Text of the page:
The support we receive from specialists at all levels is extremely encouraging. A crèche is employed by the Charity to allow parents to attend the sessions without distractions knowing that their child is well cared for. The weekend is also a chance for families to spend time with one another in a relaxed friendly atmosphere. Children and parents alike meet with other families facing similar problems enabling them to share issues and learn from and support each other. Consultants have reported a noticeable positive attitude in their clinics. We are very grateful to these dedicated professional people who give up very valuable time-off to help ensure that parents have a better understanding of their child’s illness. It was wonderful to watch the children’s faces enjoy the entertainment and crèche. The families had a fantastic break and they also came away far more knowledgeable and far more relaxed.

 

Transplant Games

 

Once more we have had the pleasure of seeing a team of Scottish children take part in the Transplant Games. This year the Games were held in Newport and the children had a fantastic time, The Charity was delighted that the teams clothing was all donated this year which meant that the Charity could contribute greatly towards the cost of accommodation and travel. This is a chance for incredibly brave youngsters, who have had a transplant, to show that their condition is no barrier to achievement and also, just as importantly, to enjoy themselves. The children came home with 4 Gold, 5 Silver and 57 Bronze medals.

The 2020 Games will be held in Coventry.

 

Nurses Conferences

 

The Charity has supported over the year several nurses from all over the country to attend “Nurses Conferences”. These nurses have to attend educational conferences in their own time and at their own expense. The Charity believes the knowledge gained at these courses is essential for the welfare of the children and again promotes consistency of treatment and care across Scotland.

 

Urology Booklet

 

The Charity was delighted to sponsor a Urology Booklet written by Dr. Salvitore Cascio. This book continues to be extremely popular and educational for children who have urology problems. It was decided to adapt this booklet for use in schools. Education in this is extremely important for youngsters and this booklet is the ideal tool to do this job. Ongoing copies of this booklet are being supplied to hospitals all over the Country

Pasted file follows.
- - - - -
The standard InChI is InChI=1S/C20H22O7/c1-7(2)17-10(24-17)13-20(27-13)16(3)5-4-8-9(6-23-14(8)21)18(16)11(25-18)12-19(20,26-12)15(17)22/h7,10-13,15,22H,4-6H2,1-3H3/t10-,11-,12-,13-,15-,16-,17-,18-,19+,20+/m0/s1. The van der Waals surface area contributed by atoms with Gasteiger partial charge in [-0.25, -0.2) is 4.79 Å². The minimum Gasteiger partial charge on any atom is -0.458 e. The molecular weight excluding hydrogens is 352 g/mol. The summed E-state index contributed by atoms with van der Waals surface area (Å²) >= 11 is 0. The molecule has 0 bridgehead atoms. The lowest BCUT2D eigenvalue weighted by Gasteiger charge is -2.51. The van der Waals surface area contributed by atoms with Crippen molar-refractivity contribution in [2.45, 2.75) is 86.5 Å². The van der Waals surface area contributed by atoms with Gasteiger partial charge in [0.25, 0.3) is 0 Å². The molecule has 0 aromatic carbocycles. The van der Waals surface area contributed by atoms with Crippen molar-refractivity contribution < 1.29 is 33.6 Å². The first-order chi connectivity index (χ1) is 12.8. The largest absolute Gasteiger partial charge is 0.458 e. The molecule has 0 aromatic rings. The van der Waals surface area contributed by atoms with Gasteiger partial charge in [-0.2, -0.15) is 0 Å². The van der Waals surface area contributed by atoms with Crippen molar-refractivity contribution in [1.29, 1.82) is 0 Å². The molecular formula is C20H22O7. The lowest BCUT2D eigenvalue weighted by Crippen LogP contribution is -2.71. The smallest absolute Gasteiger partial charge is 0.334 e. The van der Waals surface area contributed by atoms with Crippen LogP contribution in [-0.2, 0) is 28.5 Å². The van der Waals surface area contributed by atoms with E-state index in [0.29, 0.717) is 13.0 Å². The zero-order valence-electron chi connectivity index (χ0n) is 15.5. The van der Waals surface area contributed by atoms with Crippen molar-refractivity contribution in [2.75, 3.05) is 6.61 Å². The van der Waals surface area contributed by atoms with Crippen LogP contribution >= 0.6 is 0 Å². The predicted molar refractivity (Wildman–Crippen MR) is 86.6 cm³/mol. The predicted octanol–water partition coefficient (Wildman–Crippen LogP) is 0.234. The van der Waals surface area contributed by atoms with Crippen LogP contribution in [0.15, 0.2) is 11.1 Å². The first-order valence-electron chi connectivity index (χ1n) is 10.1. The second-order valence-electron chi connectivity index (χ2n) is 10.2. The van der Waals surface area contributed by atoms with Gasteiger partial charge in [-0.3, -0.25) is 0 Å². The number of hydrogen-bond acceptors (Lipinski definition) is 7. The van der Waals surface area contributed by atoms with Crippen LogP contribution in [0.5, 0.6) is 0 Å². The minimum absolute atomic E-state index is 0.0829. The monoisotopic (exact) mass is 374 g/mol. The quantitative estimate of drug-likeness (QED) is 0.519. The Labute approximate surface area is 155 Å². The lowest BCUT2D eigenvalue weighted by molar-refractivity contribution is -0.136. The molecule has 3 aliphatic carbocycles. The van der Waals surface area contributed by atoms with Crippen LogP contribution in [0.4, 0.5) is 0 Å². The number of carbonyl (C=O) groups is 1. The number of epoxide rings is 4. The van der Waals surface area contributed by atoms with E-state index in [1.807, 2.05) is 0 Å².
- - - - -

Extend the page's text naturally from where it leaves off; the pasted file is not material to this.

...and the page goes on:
Scottish Paediatric Renal & Urology Network (SPRUN)

 

A Scottish Paediatric Renal Urology Network (SPRUN) was set up in 2005 to help standardise local child renal care throughout Scotland. The Charity is a founder member of this Network and has provided further funding to help towards achieving this goal. Being a member allows the Charity to be the voice of families with medical people directly. This is valuable both for the parents and for medical people alike.

 

World Kidney Day

 

World Kidney Day this year was March 14th. This day is aimed not only at raising awareness of kidney disease but also to highlight the very real problem in a decline of donors.

Once again the Charity decided this would be the ideal opportunity to focus attention on this problem and to get companies in the Falkirk and Stirling areas behind this. The Falkirk Herald was extremely supportive and ran a campaign encouraging companies to get involved. Another plus side of this campaign was the increased awareness of Kidney Kids Scotland. The amount raised on the day was £15,307.98

 

The following is a breakdown of Kidney Kids Scotland’s Funds Disbursed during the year

 

Distributed to Families all over Scotland

Equipment and support for Hospitals all over Scotland

Support for Nursing Courses

Funding  the Transplant Games

Family

Weekend

 

Support

Costs

TOTAL

Charitable Activities

£10,960

£67,671

£884

£20,652

£13,614

£88,167

£201,948

 

Financial review

 

The results for the year and the Charity’s financial position at the end of the year are shown in the Financial Statements.

 

The three principal sources of income for the Charity are:

 

▪           Collections

▪           Static Cans

▪           Corporate donations

▪           Sponsorship

▪           Events organised by the Charity

 

It is the policy of the Trustees to maintain the unrestricted reserves of the Charity at three months expenditure.

 

The Charity’s funds are distributed on an on-going basis and therefore no funds are retained for long term investments.